VCSE health and wellbeing alliance
Find out more about our research during the first year of our partnership.
The British Red Cross is a member of the Voluntary Community and Social Enterprise (VCSE) Health and Wellbeing Alliance 2021-2024.
This partnership between VCSE sector representatives and the health and care system is jointly managed by NHS England, the UK Health Security Agency (UKHSA), and the Department of Health and Social Care (DHSC).
It forms a key part of the health and wellbeing programme, enabling the sector to share its expertise at a national level with the aim of improving services for all communities.
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The alliance's purpose is to:
- provide a co-ordinated route for health and care organisations to reach a wide range of VCSE organisations
- support collaboration between VCSE organisations and provide a collective voice for issues related to VCSE partnerships in health and care
- enable health and care organisations, and VCSE organisations, to jointly improve ways of delivering services which are accessible to everyone – making it easier for all communities to access services will reduce health inequalities
- ensure health and care decision-makers hear the views of communities which experience the greatest health inequalities
- bring the expertise of the VCSE sector and communities they work with into national policy making.
Year one 2021-2022
Barriers and opportunities: improving access to mental health support for refugees and people seeking asylum
This work was done with the Improving Access to Psychological Therapies (IAPT) Mental Health Team at NHS England and NHS Improvement.
We carried out research to contribute to existing literature by exploring access to and experience of mental health support for refugees and people seeking asylum in England.
People in these groups are more likely to experience poor mental health than the wider UK population, including higher rates of depression and post-traumatic stress disorder. This is supported by the anecdotal experiences of British Red Cross colleagues working in refugee support across the UK.
This research was co-produced with the VOICES Network, a collective of refugees and people seeking asylum. The research participants were 16 professionals working within organisations providing mental health and related support to refugees and people seeking asylum who were engaged through two focus groups.
- There is a need for a person-centred, trauma-informed approach where the specific needs of the individual are considered and most appropriate mental health support is offered.
- There is opportunity to improve communication with refugees and people seeking asylum in the provision of mental health support. This includes longer appointment times to overcome language barriers, preference for face-to-face appointments, written and translated communication and consistent access to professional interpreters.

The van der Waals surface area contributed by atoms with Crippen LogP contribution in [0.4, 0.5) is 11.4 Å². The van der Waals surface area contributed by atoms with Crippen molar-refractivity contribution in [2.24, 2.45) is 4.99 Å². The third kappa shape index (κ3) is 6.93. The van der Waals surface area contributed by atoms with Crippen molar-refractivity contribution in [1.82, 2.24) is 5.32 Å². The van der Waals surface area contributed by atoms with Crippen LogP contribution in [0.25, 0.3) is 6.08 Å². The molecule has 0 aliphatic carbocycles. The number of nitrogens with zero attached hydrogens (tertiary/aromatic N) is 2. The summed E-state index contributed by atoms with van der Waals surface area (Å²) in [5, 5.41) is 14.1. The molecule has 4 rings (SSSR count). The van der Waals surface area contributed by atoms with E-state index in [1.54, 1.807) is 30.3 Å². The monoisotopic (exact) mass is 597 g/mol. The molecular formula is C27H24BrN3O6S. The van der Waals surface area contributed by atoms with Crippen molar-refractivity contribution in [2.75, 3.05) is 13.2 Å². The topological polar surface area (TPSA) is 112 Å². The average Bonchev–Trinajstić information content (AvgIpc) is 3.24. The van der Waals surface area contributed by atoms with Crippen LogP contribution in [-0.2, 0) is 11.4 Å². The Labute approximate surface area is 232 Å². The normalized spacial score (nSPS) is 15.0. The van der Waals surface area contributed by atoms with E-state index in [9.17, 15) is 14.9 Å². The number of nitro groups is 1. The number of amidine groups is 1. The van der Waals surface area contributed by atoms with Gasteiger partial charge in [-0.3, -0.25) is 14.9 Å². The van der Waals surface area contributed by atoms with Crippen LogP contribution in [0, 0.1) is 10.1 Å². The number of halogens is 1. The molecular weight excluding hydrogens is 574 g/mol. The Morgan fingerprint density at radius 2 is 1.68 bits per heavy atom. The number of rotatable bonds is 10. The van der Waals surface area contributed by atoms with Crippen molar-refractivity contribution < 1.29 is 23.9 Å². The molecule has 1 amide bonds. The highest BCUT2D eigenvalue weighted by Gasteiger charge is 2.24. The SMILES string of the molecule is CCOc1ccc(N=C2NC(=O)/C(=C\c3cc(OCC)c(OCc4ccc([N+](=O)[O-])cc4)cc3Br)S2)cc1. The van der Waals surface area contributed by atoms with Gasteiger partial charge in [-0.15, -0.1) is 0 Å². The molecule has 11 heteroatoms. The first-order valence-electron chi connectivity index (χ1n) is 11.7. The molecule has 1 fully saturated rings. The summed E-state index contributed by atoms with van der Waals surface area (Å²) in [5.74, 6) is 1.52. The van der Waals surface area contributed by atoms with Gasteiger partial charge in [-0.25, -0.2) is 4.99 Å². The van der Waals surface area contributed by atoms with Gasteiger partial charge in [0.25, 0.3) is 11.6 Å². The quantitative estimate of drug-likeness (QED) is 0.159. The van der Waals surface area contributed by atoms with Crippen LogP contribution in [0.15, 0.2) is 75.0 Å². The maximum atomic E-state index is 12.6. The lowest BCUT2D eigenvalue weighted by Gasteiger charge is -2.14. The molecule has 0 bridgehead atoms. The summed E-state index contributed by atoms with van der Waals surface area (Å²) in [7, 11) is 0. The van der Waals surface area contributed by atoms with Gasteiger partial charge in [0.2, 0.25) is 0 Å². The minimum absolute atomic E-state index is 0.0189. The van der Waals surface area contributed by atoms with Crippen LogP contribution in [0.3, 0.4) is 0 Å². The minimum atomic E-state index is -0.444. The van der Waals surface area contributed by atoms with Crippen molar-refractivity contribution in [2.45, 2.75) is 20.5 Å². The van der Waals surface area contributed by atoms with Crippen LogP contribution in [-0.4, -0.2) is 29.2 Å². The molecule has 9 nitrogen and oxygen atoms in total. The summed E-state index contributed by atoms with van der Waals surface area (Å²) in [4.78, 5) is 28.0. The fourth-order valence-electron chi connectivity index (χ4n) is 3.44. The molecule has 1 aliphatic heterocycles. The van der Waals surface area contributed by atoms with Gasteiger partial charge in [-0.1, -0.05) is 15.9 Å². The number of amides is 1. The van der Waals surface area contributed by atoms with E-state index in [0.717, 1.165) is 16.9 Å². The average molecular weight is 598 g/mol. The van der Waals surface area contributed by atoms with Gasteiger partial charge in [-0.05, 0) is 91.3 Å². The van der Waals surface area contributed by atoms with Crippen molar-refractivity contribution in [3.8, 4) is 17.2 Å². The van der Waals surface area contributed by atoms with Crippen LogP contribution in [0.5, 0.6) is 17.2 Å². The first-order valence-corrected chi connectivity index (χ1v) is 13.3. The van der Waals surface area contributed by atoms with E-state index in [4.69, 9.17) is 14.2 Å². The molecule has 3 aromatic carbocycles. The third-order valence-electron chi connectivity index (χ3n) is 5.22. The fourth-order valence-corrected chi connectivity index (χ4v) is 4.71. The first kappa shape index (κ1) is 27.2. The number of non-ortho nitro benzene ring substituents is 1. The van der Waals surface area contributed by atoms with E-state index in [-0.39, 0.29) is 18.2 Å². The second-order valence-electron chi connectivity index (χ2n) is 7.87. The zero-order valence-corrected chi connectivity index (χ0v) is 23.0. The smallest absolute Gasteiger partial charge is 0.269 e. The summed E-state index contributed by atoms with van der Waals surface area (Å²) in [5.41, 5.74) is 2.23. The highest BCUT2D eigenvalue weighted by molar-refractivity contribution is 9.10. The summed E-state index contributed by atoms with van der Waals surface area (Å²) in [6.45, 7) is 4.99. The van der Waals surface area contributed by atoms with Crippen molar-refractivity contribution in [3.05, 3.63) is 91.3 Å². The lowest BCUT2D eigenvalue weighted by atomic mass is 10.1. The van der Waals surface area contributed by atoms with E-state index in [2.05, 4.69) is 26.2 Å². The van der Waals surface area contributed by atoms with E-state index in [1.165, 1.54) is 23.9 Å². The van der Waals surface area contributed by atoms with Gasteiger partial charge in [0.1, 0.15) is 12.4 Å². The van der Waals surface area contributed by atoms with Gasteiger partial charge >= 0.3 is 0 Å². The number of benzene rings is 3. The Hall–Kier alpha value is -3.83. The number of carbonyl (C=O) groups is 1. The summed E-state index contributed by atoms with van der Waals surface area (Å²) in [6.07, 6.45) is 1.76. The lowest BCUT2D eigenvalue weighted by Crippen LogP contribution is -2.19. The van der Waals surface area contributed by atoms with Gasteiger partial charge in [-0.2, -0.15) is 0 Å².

- Services need to better coordinate and communicate with each other. People have concerns about needing to share their story multiple times with different public services as well as over data sharing affecting outcome of asylum application.
- Increased provision of peer support offers an opportunity to improve mental health.
- It is important to maintain continuity of care and ongoing access to the same healthcare professionals once a relationship has been established. This is especially important during dispersal.
- Service design and delivery could be improved by effective feedback mechanisms, which are accessible and easy to understand.
Delays to elective care: experiences of waiting for people from Black, Asian and minority ethnic backgrounds in England
This work was done with the Health Inequalities Team at NHS England and NHS Improvement
Waiting times were already a challenge before the Covid-19 pandemic but have been significantly impacted and exacerbated since March 2020. The number of people in England waiting for treatment for more than a year increased 185-fold between January 2020 and January 2021. There is growing evidence that longer waiting times for elective care disproportionately affect the most socioeconomically deprived groups in England.
A recent analysis of healthcare inequalities at an NHS trust indicated that people from Black, Asian and minority ethnic backgrounds in England wait significantly longer for elective care procedures than those from white backgrounds. However, individuals from Black, Asian and minority ethnic backgrounds are underrepresented in much of the research which explores the impact and experience of waiting for elective care. This research therefore makes a valuable contribution to existing literature in this area.
We conducted nine interviews with participants who were on waiting lists since March 2020 about their experience of waiting.
- Waiting for elective care often resulted in a deterioration in existing health conditions but also the emergence or worsening of other health issues.
- Waiting had an impact on the personal and professional lives of participants, with many reporting feeling uncertain, helpless and concerned about finances.
- There were concerns about the communication received from healthcare professionals while waiting – this included a lack of information and information being communicated poorly.
- Participants who were able to take an active role in managing their symptoms and conditions tended to have a better experience of waiting.